The Pain of Birthing Cesarean

Jessica Latham Labor

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There is pain in birthing. And there is pain in birthing cesarean that one who has not experienced it simply cannot understand. Failure. Disappointment. The sense that a woman’s body was unsuccessful.

I still had hopes of opening myself the way women have for lifetimes. With over a thirty percent cesarean rate, some mothers accept their surgical birth quickly, but many others feel cheated, experience depression, guilt, loss of self-esteem and even posttraumatic stress disorder.

With kind intentions, I’ve often been told, as have fellow cesarean sisters, “At least your baby is healthy.” I want to cry. Of course! This is the reason we agree for the very core of ourselves to be cut open – the save the only life we can think of – our babies.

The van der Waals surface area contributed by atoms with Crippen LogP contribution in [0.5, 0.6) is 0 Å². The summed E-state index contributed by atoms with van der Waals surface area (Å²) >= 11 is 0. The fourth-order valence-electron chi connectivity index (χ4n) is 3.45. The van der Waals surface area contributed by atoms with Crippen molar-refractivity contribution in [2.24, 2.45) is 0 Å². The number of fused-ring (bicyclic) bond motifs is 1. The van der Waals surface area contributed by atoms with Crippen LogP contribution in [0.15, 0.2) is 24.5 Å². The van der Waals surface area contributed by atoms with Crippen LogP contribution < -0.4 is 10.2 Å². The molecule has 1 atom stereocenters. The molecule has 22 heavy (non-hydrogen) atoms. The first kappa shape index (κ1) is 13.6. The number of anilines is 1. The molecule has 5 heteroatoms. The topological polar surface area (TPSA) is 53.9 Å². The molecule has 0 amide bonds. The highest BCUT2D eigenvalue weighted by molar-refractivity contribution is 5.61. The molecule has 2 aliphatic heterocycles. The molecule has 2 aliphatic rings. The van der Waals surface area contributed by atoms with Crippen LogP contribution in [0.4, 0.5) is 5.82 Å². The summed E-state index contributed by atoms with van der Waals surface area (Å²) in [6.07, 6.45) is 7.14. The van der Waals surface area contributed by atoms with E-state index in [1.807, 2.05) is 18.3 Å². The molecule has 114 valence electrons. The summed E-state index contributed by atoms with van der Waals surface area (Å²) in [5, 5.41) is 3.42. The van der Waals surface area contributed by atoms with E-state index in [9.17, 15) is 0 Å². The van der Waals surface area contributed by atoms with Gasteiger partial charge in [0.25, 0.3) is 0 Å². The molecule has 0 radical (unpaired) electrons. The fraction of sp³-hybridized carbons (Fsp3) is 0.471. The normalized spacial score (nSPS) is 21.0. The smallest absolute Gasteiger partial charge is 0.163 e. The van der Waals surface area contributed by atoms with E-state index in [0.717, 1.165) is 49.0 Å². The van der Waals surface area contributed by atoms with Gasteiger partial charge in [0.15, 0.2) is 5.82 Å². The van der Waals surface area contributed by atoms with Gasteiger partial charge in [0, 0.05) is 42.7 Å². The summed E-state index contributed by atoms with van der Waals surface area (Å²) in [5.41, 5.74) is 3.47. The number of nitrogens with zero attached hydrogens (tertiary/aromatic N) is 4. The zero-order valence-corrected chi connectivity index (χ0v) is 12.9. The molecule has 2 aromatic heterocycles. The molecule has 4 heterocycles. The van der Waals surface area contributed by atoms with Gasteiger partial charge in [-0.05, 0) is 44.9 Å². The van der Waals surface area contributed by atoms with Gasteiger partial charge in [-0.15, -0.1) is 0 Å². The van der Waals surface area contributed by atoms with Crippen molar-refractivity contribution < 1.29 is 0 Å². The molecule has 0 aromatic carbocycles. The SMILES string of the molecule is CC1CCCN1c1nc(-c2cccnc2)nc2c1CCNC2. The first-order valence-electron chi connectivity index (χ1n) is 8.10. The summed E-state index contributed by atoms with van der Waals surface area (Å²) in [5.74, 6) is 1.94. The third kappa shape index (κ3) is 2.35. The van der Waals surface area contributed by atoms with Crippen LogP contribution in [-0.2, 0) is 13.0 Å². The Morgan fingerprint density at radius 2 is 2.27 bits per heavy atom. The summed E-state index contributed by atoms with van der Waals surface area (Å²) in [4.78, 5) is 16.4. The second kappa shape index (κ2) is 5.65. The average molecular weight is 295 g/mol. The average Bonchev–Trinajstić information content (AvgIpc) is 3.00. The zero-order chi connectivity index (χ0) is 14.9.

With each stitch, in our brokenness and hurt, we still whisper, I’ll protect you, I’ll be there for you, I’ll love you like none other. We spend our days feeding and tending to our little joys while our tummies silently seal and leave us with a numb scar of something dream-like from long ago.

I wasn’t clueless. Or was I? I took natural childbirth courses. I interviewed countless midwives and doulas. And then life stung its harsh lesson. I am not in control. We are not in control. Birth really can be dangerous and miraculous. Though in another realm, I remember the oxygen mask, the crimson spotted sheets, the days of labor and hours of pushing turned surgery.

So I say, yes, my baby is healthy. And so am I. I brought forth a blessing – and in our own tragic way, my son and I graciously learned the gift of life.


About the Author

Jessica Latham

Jessica Malone Latham’s writing has been featured in Brain, Child, Literary Mama,, Speak Mom and on NPR's local station. She has published various forms of Japanese poetry in numerous journals and anthologies. Learn more about Jessica’s work at and on .

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